The Putting circular economy into practice magazine highlights the opportunities of the circular economy in the business world

News 2020-12-08 at 9:10
Reijo Karhinen. © Kai Widell

The Putting circular economy into practice magazine of the Circwaste project was published in September as an appendix to Kauppalehti. The magazine covers the Circwaste's current circular economy work from the perspective of interest to companies. The magazine had a circulation of 133,000.

Finland's goal is to be a carbon-neutral circular economy society by 2035. The role of business in the circular economy is significant. “Finland aims to be a model country for the circular economy. Succeeding in that depends a lot on business operations,” says Tuuli Myllymaa, Project Manager of the Circwaste project.

“As Finland moves to a carbon-neutral circular economy, companies will face a major and rapid change. There will be completely new business areas and the old ones will wither away,” emphasises Commercial Counsellor, Professor Reijo Karhinen in an interview with the magazine.

New business from magnet recycling to biomass utilisation

The magazine highlights interesting circular economy innovations and their business potential.

Prizztech Oy found out whether strong magnets can be recycled by pulverising. The company’s pilot operations have been more successful than expected and have shown that recycling magnets from large generators is profitable. Outside China, magnets are manufactured by only a few companies, but in Europe there is a great need for them. In Germany and Sweden, a large number of wind turbines are being dismantled, and their generators with magnets could be recycled in Finland and create a new kind of business.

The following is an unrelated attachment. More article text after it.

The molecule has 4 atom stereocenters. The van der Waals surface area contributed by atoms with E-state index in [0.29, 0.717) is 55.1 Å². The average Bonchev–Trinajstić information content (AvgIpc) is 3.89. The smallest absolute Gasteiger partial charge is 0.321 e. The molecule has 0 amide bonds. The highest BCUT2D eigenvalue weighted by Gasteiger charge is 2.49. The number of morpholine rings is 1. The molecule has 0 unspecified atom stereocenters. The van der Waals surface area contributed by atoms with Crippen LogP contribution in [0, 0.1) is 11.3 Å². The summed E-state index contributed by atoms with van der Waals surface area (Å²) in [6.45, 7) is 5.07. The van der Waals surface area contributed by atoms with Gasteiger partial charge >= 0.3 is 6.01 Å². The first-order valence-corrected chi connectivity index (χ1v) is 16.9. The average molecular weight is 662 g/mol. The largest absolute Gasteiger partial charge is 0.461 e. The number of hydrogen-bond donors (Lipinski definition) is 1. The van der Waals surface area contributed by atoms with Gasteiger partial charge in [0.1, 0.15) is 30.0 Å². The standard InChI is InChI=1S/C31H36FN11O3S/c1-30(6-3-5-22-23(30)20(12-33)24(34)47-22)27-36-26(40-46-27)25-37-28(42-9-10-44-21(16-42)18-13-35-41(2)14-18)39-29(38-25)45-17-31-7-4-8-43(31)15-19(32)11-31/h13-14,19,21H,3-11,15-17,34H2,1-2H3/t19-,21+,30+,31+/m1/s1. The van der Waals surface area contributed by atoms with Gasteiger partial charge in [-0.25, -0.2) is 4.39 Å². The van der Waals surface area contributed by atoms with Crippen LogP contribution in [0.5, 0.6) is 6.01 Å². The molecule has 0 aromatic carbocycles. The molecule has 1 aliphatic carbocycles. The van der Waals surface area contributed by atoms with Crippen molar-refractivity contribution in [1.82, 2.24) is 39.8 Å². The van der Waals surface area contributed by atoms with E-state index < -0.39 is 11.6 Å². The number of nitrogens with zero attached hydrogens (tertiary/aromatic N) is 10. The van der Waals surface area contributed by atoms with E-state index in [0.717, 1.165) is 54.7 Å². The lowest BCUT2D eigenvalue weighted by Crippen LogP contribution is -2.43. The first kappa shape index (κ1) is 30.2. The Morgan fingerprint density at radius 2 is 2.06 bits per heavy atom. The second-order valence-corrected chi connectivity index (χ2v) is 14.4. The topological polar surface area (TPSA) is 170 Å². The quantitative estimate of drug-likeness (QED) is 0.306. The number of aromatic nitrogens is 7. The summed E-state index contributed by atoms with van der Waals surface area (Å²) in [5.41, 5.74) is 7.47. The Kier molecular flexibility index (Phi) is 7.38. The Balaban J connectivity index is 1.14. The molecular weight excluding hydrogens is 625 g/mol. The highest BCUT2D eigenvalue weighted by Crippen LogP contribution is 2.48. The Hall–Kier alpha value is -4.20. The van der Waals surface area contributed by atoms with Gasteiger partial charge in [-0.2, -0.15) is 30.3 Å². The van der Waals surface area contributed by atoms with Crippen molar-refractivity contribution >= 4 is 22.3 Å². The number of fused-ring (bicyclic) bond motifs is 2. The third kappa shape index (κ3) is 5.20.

The Golli service reduces product waste. GS1Finland developed a new feature for the service that will allow Golli to operate more efficiently while promoting the circular economy in the retail sector. Now Golli also transmits information about recyclable pallets and Transbox boxes used in the delivery of goods using an identification code attached to the pallet. The recipient immediately sees in what way and when their delivery is arriving and can prepare for the situation. When products are quickly available on store shelves, their sales time is extended, transport volumes and times can be optimised according to consumption, and product losses can be reduced.

The Biomass Atlas application, further developed by Luke in the Circwaste project, on the other hand, illustrates the nationally available biomasses, their quantity and location. The information is helpful when decision-makers are considering zoning or a company is looking for raw material, planning to set up a production facility, or pondering on where to place the processing residue. The map can be used to calculate the quantity of biomass in the area, to examine the restrictions on use and to model the effects of use on sustainable development. Some biomass is suitable as a raw material for cosmetics, fibre, feed or nutrient products.

The magazine also covers, among other things, the utilisation of surplus land in the construction of an industrial area in Rauma, the construction of an advanced biogas ecosystem in Central Finland and the reform of legislation promoting the circular economy.


Check out the magazine

More information

  • Tuuli Myllymaa, Project Manager, Head of Unit, Circwaste project, Finnish Environment Institute SYKE,

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